“It should increase pressure on both local and state managers to resolve the issues that led to the municipalities’ financial distress more promptly,” the company said in an Oct. 20 press release.

Sen. Blake acknowledged the work of Sen. John Eichelberger (R-Hollidaysburg); Rep. Chris Ross (R-Chester); and Rep. Bob Freeman (D-Easton) as well as Michael Gasbarre, executive director of the PA Local Government Commission and his staff, all of whom started the Act 47 overhaul more than three years ago.

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Sens. Blake, Schwank Team Up to Help Struggling PA Cities

HARRISBURG, January 15, 2014 – To improve performance and brighten the economic future for more of Pennsylvania’s struggling cities, state Sens. Judy Schwank (D-Berks) and John Blake (D-Lackawanna) today introduced legislation to expand a new program designed to drive significant economic development and bring people back to cities.

The City Revitalization and Improvement Zone program became law last summer when a more limited version of the proposal was incorporated into the commonwealth’s tax code.

[frame align=”right”]StrugglingCitiesPC_Jan15_2014[/frame]Forty-five of the state’s 53 third-class cities, including Scranton and Harrisburg, were immediately precluded from consideration under that version. Reading was one of eight cities that remained eligible for the program but was shut out of participation after the Pennsylvania Department of Community and Economic Development selected Lancaster and Bethlehem for inaugural CRIZ involvement.

“We are happy that Lancaster and Bethlehem were selected and are on their way to reaping the benefits of the CRIZ program. However, there are too many cities like Scranton, Reading and Erie that need and can use this, and they should have that ability now,” Schwank said during a Capitol Rotunda press conference.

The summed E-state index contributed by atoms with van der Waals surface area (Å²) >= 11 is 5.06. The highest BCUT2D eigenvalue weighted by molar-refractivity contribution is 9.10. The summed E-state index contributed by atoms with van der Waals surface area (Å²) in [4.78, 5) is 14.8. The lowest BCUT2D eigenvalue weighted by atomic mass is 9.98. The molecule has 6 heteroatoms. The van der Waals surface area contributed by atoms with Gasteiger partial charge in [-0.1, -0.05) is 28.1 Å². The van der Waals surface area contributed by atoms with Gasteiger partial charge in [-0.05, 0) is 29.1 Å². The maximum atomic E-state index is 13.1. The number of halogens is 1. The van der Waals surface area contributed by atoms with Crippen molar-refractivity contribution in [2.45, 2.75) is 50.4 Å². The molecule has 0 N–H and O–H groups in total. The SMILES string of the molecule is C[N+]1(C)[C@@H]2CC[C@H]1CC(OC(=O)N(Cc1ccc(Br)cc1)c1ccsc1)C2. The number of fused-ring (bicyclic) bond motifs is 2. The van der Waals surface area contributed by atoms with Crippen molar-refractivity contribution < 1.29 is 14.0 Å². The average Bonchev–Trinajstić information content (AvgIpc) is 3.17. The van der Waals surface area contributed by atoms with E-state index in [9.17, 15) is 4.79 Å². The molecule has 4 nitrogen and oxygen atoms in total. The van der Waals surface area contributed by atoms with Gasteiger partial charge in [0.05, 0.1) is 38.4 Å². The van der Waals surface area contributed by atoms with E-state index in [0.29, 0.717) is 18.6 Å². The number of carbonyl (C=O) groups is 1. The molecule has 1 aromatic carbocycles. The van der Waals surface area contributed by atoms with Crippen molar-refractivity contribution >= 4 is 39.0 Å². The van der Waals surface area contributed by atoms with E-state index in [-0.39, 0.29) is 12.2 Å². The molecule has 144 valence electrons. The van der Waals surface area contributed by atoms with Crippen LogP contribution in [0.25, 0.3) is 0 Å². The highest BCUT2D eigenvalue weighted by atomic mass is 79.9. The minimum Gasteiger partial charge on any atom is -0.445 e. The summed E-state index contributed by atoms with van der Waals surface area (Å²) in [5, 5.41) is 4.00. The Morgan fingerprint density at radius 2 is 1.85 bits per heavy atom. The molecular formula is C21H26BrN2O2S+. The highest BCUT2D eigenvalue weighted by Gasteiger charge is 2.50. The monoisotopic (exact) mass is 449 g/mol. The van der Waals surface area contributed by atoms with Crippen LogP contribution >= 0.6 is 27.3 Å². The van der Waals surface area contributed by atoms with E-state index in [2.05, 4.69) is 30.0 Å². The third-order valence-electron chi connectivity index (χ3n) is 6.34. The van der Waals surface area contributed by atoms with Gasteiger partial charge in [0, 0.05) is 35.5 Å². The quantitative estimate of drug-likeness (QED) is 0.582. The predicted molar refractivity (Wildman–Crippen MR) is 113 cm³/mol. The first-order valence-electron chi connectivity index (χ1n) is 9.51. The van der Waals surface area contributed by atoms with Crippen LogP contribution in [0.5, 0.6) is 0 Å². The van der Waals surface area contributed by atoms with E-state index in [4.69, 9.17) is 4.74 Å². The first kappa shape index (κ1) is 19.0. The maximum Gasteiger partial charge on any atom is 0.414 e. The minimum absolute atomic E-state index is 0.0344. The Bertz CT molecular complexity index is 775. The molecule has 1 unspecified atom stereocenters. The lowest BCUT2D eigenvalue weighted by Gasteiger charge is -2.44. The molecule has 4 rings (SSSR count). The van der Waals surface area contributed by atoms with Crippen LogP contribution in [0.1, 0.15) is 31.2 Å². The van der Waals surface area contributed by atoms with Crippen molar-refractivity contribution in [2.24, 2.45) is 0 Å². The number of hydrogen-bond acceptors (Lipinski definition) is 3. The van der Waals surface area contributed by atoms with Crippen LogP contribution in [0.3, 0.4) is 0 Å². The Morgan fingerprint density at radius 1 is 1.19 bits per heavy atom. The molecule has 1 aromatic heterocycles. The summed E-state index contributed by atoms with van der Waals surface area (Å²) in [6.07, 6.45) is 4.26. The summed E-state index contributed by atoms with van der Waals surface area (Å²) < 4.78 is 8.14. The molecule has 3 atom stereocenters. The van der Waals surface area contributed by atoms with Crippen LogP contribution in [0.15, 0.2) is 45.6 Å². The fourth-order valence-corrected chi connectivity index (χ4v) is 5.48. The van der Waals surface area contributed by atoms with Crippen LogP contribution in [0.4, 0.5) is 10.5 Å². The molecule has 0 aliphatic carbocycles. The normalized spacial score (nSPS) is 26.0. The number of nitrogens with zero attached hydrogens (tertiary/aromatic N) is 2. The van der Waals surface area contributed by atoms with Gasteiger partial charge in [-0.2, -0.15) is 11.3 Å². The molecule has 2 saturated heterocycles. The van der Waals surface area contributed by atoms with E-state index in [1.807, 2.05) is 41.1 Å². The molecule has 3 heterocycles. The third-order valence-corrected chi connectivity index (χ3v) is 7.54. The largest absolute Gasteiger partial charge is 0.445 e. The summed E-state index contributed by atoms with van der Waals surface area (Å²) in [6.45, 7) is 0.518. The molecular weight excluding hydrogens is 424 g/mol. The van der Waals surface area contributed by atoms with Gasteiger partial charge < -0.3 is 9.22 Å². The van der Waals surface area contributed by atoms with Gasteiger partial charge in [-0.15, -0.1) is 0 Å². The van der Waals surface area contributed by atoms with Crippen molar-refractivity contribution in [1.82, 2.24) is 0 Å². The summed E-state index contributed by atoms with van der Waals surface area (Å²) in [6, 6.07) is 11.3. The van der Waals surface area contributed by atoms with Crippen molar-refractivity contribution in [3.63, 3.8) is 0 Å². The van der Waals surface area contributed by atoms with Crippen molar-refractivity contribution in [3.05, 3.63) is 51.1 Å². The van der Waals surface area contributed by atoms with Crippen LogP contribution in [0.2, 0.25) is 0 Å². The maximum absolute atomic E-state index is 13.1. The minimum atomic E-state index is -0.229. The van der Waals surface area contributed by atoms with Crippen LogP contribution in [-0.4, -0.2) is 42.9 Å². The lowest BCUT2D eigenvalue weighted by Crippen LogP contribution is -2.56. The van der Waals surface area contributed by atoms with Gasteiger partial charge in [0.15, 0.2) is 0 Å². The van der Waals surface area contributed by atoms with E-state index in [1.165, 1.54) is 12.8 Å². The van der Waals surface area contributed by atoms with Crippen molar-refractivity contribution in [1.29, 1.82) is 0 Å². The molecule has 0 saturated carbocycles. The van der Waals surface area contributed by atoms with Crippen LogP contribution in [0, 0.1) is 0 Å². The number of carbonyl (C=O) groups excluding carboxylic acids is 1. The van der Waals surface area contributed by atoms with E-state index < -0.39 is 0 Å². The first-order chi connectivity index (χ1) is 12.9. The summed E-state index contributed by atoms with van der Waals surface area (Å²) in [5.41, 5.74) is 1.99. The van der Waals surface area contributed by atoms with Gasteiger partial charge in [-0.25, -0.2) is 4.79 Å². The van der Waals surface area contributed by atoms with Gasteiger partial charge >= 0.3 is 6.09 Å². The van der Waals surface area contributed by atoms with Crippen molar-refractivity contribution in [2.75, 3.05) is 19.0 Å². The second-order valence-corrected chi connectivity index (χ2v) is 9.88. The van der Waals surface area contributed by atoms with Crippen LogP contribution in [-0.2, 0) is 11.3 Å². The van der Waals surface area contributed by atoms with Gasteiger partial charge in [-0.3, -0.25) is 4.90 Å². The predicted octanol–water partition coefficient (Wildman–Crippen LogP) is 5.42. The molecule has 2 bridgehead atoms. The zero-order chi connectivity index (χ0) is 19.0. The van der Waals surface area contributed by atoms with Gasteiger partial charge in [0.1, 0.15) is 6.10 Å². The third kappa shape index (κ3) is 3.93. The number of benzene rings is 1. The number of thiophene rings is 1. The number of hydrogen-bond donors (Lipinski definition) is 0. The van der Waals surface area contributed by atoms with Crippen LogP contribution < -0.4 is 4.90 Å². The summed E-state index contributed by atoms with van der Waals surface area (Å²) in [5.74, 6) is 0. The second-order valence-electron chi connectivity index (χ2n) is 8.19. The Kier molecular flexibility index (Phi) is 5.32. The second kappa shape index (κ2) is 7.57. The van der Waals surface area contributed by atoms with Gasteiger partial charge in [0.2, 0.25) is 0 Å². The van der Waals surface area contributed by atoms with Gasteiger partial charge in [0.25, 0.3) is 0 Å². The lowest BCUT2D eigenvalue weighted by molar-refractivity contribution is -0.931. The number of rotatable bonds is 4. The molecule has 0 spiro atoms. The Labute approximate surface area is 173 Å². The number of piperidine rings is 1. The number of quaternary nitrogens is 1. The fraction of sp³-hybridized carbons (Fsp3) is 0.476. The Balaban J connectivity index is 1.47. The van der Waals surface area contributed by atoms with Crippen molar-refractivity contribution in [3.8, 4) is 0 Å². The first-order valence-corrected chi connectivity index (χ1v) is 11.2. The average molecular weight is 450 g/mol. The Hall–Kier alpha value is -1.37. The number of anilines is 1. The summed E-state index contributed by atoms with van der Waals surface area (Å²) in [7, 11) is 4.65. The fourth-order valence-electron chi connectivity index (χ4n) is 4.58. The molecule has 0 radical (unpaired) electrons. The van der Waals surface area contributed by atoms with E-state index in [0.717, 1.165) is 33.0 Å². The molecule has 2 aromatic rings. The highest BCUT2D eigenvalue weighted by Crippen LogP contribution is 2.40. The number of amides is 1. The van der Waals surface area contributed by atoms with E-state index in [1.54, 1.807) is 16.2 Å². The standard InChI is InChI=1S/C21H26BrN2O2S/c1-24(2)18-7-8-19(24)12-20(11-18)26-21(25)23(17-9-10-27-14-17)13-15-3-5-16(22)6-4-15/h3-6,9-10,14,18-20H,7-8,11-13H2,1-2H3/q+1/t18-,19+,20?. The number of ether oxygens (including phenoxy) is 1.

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Blake called the City Revitalization and Improvement Zone program a “critical tool” that cities need to stir strong community revitalization and spark significant economic development.

“The state must be a better partner with our cities in fostering investment, stabilizing our local tax bases, and sparking economic growth and infrastructure investment. The CRIZ program can serve to revitalize Scranton, Reading and our other small cities without adverse impact on the state General Fund,” Blake said.

Under their proposal, DCED would award 15 City Revitalization and Improvement Zones between now and 2016. Bethlehem and Lancaster would be included in that total but spots would open for other communities based on population and other criteria.

After 2016, the state would add two cities every year to CRIZ, regardless of population. This is the current requirement under state law.

There would also be five pilot programs for boroughs and townships of at least 7,000 people, compared to just one under the current language. Additionally, Act 47 communities would receive priority status if they applied for CRIZ participation.

The CRIZ program was modeled after a Neighborhood Improvement Zone initiative that has proven to be an economic development marvel in downtown Allentown.

“Giving more cities the power of a CRIZ designation will bring new investment in local economies because it will target the problems that caused their financial suffering and eliminated the features that once made them vibrant,” Blake said. “CRIZ will redevelop eligible vacant, blighted and abandoned properties into commercial, exhibition, hospitality, conference, retail community or other mixed-use purpose facilities that residents will be proud of for years to come.”

“Reading, Scranton and other cities will still have to step up to the plate to qualify for CRIZ designations if this bill is adopted,” Schwank said. “Hopefully, we will give them that opportunity in time to help them.”

Properly managed, the senators said City Revitalization and Improvement Zones will not burden the commonwealth’s budget.